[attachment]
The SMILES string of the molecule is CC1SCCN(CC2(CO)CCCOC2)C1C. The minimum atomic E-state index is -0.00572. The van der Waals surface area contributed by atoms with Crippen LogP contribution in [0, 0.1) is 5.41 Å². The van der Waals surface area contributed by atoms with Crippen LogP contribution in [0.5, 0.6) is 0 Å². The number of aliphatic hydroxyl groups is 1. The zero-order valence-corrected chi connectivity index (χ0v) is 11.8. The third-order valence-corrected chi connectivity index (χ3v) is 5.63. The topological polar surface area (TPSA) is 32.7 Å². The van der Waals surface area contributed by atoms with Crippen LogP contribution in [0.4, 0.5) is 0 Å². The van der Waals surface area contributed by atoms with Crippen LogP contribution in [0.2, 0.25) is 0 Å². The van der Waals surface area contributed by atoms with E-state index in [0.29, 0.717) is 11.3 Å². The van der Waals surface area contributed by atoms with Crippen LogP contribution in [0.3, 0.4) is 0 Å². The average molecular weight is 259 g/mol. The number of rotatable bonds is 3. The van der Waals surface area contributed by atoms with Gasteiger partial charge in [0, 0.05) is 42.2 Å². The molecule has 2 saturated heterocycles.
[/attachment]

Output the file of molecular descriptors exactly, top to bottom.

The SMILES string of the molecule is CC1SCCN(CC2(CO)CCCOC2)C1C. The minimum atomic E-state index is -0.00572. The van der Waals surface area contributed by atoms with Crippen LogP contribution in [0, 0.1) is 5.41 Å². The van der Waals surface area contributed by atoms with Crippen LogP contribution in [0.5, 0.6) is 0 Å². The number of aliphatic hydroxyl groups is 1. The zero-order valence-corrected chi connectivity index (χ0v) is 11.8. The third-order valence-corrected chi connectivity index (χ3v) is 5.63. The topological polar surface area (TPSA) is 32.7 Å². The van der Waals surface area contributed by atoms with Crippen LogP contribution in [0.4, 0.5) is 0 Å². The van der Waals surface area contributed by atoms with Crippen LogP contribution in [0.2, 0.25) is 0 Å². The van der Waals surface area contributed by atoms with E-state index in [0.29, 0.717) is 11.3 Å². The van der Waals surface area contributed by atoms with Crippen LogP contribution in [0.3, 0.4) is 0 Å². The average molecular weight is 259 g/mol. The number of rotatable bonds is 3. The van der Waals surface area contributed by atoms with Gasteiger partial charge in [0, 0.05) is 42.2 Å². The molecule has 2 saturated heterocycles.